Creatures (Savage Worlds)

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Revision as of 17:46, 5 February 2009 by Rob (Talk | contribs) (Selecting the Creature)

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Context: HL KitAuthoring Examples … Savage Worlds Walk-Through 


If we want to be big help for GMs, we need to allow GMs to do more than just create NPCs. We must also let them quickly create monsters and animals.

New Character Type

Since creatures are fully defined within the rulebook, there is no substantial customization to be done, and there are definitely no rules that govern construction of creatures. Consequently, the first thing we need to do is add support for a new character type - the creature.

We currently has a field that indicates whether the character is an NPC or not. Since we'll now have three types of character, we'll change the field for more generalized use. The "acIsNPC" field can be changed to an "acCharType" field, where the value of the field can be one of three possibilities. A "zero" indicates a normal PC, a "one" indicates an NPC, and a "two" indicates a creature. The new field will look like below.

  name="Character Type"

We have a tag that identifies an NPC, but we really need separate tags to indicate all three different character types. We'll assign the appropriate tag based on the field value. The new tags will be defined within the "Hero" tag group and should include the following.

<value id="PC"/>
<value id="Creature"/>

The existing Eval script that identifies and NPC and sets up appropriately can be readily adapted. Instead of just recognizing an NPC, the script can recognize all three different values within the "acCharType" field. Based on the field value, the appropriate tag can be assigned to the hero, plus any other customizing of the interface. For example, the "Journal" tab is of no use for a creature. We're also going to need to either overhaul the "Edges" tab to only show racial abilities or replace it with an alternate tab. We'll assume the latter for now, which results in the following revised Eval script on the "Actor" component.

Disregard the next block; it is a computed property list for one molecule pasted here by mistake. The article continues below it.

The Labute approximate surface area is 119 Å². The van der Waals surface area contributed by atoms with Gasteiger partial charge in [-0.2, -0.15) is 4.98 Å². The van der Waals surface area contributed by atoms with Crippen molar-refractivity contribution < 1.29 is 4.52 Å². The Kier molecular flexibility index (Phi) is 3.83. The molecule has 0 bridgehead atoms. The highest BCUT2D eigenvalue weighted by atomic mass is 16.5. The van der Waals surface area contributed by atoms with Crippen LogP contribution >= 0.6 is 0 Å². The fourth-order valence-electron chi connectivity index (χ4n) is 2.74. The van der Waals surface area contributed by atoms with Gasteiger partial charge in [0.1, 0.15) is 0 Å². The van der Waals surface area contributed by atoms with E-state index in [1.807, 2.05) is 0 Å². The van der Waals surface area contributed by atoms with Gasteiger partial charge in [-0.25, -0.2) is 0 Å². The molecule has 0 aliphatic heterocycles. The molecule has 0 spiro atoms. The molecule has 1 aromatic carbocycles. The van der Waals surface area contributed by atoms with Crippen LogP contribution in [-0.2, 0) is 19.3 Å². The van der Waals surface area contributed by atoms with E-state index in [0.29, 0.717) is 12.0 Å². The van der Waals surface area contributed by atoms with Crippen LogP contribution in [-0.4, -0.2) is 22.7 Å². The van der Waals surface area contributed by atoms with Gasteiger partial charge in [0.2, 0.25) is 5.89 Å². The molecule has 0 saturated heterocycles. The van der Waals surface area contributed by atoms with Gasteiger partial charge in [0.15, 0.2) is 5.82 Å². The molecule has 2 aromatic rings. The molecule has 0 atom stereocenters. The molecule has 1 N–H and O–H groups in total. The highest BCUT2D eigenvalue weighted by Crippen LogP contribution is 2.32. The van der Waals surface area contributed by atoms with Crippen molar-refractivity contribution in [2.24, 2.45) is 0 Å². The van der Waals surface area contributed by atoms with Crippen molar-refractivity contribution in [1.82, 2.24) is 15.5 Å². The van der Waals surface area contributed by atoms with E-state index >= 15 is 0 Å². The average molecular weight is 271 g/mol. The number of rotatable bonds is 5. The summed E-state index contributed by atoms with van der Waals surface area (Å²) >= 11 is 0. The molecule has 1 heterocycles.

~assign a tag to indicate we're a PC, NPC, or Creature, as appropriate
if (field[acCharType].value = 0) then
  perform hero.assign[Hero.PC]
elseif (field[acCharType].value = 1) then
  perform hero.assign[Hero.NPC]
  perform hero.assign[Hero.Creature]

~if this is a standard PC, there's nothing more to do
if (hero.tagis[Hero.PC] <> 0) then

~hide components of the interface that don't apply for NPCs and/or Creatures
perform hero.assign[HideTab.advances]
if (hero.tagis[Hero.Creature] <> 0) then
  perform hero.assign[HideTab.edges]
  perform hero.assign[HideTab.journal]

~force the starting XP field to zero in case the user has modified it
field[acStartXP].value = 0

Integrate Into Configure Hero Form

Now that we've changed the field, we need to change the "Configure Hero" form to properly set the field. We currently have a checkbox to designate whether the character is an NPC. We need to replace this checkbox with a way to choose between the three options: PC, NPC, and creature.

The easiest way to do this is with a menu that consists of literal choices. That way, we don't have to go through the extra work of defining an assortment of "things" to represent each option. With a literal menu, we have complete control over the choices presented and the corresponding values associated with each choice. We just need to spell out the list of choices as part of the menu definition.

You'll find an example of using a menu like this on the "Personal" tab. It's the one for selecting the character's gender, with options for male and female. We can copy this menu and adapt it for our needs. We've already determined the meaning of the values 0-2 for the "acCharType" field, so all we need to do is define corresponding options. This results in a new menu portal that looks like below.

      <choice value="0" display="Type: Player Character"/>
      <choice value="1" display="Type: NPC (Unlimited)"/>
      <choice value="2" display="Type: Creature"/>

Once the portal is defined, we can easily integrate it into the Position script. We're replacing the "isnpc" portal, so we can swap out all references to that portal and use "chartype" instead. The only detail that differs between menus and checkboxes is that checkboxes are automatically sized to fit the text they contain, while menus are not. This means we have to specify the width of the portal to something appropriate. We must do this before we center the portal horizontally by adding the line of code below.